On Monday, 17 July 2023, two scandals rocked Singapore’s normally staid and boring political environment. One was the resignations of two Members of Parliament over their “inappropriate relationship” as deemed by their party, while the other was a low-resolution video of two senior members of an opposition party over an intimate dinner.
In platforms such as social media and online forums and communities, people were playing online sleuths, digging up old interviews or personal details, and sharing their views and theories. The local media also went on an overdrive to get their scoops, such as staking at the MPs’ homes and interviewing the neighbours and a former driver of one of the MPs. Even a seemingly innocent response from one of the neighbours, “No, I seldom see (the MP) and his wife go out together”, made its way into a news article.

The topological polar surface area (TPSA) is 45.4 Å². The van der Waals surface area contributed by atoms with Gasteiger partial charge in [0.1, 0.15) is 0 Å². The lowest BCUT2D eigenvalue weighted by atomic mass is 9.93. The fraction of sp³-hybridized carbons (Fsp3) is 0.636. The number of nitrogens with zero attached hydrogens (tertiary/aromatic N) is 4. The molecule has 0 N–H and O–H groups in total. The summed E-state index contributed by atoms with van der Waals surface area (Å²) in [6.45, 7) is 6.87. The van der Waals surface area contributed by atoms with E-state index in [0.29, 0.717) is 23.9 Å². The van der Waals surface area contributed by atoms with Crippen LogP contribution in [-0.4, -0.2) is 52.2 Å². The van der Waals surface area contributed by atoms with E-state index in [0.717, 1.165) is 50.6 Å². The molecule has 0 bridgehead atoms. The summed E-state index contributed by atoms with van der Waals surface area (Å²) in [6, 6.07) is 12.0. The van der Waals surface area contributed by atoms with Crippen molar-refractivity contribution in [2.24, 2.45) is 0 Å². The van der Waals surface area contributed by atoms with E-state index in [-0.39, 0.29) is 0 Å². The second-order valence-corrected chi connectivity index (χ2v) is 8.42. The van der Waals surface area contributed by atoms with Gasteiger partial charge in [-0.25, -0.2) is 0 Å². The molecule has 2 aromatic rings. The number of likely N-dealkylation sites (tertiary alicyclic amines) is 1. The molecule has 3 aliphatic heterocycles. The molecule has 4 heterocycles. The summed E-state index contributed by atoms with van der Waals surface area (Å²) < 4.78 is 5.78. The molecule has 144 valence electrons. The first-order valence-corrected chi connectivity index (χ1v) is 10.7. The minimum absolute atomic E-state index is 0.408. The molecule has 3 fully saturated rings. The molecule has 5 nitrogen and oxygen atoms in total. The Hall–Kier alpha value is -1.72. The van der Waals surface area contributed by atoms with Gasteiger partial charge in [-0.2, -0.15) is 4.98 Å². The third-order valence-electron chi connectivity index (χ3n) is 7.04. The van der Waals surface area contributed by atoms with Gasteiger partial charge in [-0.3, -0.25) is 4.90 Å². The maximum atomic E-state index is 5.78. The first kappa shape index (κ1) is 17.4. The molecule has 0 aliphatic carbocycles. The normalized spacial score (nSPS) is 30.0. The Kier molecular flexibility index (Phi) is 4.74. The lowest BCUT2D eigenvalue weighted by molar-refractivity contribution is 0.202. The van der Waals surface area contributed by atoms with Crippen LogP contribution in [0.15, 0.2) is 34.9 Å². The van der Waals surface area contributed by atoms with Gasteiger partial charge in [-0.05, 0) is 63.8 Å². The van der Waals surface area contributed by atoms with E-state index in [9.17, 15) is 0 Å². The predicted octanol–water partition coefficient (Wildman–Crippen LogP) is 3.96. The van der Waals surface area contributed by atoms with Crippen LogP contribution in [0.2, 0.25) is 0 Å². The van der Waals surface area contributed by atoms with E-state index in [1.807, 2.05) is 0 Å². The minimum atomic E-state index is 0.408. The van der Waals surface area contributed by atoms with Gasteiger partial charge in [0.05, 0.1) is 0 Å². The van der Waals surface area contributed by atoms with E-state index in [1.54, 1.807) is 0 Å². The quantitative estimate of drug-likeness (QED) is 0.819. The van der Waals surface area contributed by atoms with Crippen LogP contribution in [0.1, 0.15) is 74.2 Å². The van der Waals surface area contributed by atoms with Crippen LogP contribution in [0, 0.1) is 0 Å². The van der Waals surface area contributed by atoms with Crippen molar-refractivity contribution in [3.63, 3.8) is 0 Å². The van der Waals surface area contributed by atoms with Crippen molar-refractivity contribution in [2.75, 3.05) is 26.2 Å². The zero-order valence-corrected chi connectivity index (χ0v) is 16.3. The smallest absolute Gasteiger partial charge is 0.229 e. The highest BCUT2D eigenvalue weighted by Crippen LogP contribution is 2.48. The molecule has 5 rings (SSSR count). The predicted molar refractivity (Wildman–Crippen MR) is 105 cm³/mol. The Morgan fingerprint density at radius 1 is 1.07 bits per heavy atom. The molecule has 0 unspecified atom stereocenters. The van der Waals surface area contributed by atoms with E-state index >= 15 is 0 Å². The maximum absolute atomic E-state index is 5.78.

Imagine if your business was hit by such a scandal.
Suddenly, your employees, business partners, customers, and anyone purportedly a stakeholder would be asked for their comments, views, or any details at all.
The issue is this: What appears online, stays online. The digital footprint, whether positive or negative, lives on forever in the online world. These have the potential to impact your business reputation. As such, it is imperative to always be prepared for a crisis, effectively navigate the situation, and influence the narrative.
This article explores the significance of crisis communication in today’s evolving and interconnected world, where the physical and digital realms converge. We will also examine the types of crises that can befall businesses, discuss the process of crisis communication planning, the benefits of a well-planned Crisis Comm Plan, and the consequences of not having one.
More importantly, we will provide you with a free 10-step Business Communication Guide to help you create your own crisis communication plan.